New York (CBSNewYork/AP) — Friday marked the 70th birthday for the USS Intrepid, and nearly 300 of its former crew members returned for the party.
A ceremony was held aboard the aircraft carrier, now a museum on Manhattan’s West Side, celebrating its anniversary of being commissioned during the height of World War II.
“It was the best ship I was ever on in the Navy, and I was in there for 21 years,” former crew member Murray Haddaway told CBS 2’s Weijia Jiang.
Edward Marlowe returned to the Intrepid with his wife by his side.
“I wrote a whole lot of love letters to this little lady right here when I was on there, and I read a whole lot of love letters from her on there,” he said.
Ray Stone, 88, of Cedarhurst, N.Y., told WCBS 880’s Rich Lamb that he was in attendance the day the ship was commissioned.
“I saw all of the action,” Stone said. “I … survived a torpedoeing and five kamikazes after that. This is a lovely lady, the ship, and it’s a tough lady.”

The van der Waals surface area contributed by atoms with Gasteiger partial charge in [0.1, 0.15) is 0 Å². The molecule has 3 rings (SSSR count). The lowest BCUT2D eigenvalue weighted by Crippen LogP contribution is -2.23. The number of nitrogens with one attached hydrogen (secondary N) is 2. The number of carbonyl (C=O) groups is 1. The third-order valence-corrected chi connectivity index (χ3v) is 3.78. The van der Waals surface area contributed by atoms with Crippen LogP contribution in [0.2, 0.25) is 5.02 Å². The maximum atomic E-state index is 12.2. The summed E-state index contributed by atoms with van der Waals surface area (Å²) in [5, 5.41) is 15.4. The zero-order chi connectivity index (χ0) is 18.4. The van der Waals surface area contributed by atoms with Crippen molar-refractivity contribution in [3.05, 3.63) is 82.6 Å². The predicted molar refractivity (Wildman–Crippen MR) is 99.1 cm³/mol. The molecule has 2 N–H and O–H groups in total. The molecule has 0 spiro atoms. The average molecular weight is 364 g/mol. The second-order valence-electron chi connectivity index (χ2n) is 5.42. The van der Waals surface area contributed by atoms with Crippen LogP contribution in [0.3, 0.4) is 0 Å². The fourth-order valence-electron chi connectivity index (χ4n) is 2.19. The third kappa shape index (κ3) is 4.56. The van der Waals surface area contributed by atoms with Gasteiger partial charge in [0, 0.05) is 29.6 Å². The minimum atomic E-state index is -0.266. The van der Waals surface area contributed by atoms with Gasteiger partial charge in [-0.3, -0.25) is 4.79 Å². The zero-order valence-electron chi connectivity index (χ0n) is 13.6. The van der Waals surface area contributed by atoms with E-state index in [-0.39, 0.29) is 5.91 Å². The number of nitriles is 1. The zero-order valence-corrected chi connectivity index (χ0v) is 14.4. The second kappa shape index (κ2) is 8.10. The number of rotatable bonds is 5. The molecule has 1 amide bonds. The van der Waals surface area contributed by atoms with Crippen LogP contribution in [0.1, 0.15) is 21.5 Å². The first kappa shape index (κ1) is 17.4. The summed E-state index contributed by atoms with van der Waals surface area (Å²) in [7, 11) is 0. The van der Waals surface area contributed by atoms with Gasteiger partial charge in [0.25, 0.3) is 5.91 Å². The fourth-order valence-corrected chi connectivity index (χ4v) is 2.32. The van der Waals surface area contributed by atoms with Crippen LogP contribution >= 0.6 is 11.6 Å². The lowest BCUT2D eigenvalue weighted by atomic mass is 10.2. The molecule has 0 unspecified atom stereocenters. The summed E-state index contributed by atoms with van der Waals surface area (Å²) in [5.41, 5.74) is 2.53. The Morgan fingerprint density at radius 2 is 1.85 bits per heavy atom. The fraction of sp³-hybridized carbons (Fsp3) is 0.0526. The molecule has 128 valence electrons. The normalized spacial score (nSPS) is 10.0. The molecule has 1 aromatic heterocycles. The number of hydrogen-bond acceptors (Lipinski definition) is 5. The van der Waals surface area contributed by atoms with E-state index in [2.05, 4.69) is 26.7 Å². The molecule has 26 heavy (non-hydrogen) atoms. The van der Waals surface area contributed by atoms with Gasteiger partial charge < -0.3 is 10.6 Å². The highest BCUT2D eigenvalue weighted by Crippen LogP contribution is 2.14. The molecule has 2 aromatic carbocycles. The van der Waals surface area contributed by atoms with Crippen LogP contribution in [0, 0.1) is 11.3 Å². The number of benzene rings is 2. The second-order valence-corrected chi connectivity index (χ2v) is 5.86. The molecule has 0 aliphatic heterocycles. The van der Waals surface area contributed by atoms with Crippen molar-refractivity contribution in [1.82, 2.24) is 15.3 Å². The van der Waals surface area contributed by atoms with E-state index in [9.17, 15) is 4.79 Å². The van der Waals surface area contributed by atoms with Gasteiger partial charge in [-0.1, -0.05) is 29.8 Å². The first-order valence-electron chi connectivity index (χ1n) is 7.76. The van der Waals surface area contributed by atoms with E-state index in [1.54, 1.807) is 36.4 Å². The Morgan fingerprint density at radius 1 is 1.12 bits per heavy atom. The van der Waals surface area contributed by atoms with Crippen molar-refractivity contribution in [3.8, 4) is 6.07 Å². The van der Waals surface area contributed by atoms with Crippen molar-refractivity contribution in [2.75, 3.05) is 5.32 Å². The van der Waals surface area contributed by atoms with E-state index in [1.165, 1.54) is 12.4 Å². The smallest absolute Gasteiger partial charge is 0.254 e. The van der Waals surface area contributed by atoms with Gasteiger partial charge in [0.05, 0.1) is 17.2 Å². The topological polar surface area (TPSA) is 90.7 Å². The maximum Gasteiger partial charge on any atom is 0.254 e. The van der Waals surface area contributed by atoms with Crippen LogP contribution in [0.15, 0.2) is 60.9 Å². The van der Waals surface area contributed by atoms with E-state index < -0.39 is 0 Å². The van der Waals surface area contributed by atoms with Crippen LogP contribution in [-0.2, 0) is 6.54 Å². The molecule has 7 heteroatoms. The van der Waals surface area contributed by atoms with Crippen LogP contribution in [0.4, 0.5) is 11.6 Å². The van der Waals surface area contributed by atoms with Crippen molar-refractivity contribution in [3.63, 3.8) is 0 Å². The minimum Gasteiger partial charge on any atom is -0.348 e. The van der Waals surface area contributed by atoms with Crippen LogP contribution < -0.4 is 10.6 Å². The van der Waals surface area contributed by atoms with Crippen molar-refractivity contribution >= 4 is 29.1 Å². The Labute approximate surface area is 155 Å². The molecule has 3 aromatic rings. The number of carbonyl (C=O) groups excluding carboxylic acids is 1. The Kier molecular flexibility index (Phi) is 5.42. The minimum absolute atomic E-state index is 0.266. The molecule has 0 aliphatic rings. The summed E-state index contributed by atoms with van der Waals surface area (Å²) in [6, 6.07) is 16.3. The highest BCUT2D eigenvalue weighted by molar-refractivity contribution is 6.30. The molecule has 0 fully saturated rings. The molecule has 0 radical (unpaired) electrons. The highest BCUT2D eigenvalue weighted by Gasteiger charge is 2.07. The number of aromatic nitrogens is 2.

Recalled Frank Nugent, 88: “The only time it really looked like it was going down is when we got torpedoed. Then … the tail end went up and then it came down, and then you were wondering if it was going to come back up again. That was a thrill.”
The Intrepid was modernized after World War II and became an anti-submarine carrier. It participated in the Vietnam War and was the recovery ship for two space missions. It also had roles in the Korean and Cold wars.
The aircraft carrier was decommissioned in 1974. The 27,100-ton vessel has been a tourist attraction since it opened as the Intrepid Sea, Air & Space Museum in 1982. More than 1 million people visit the museum every year.
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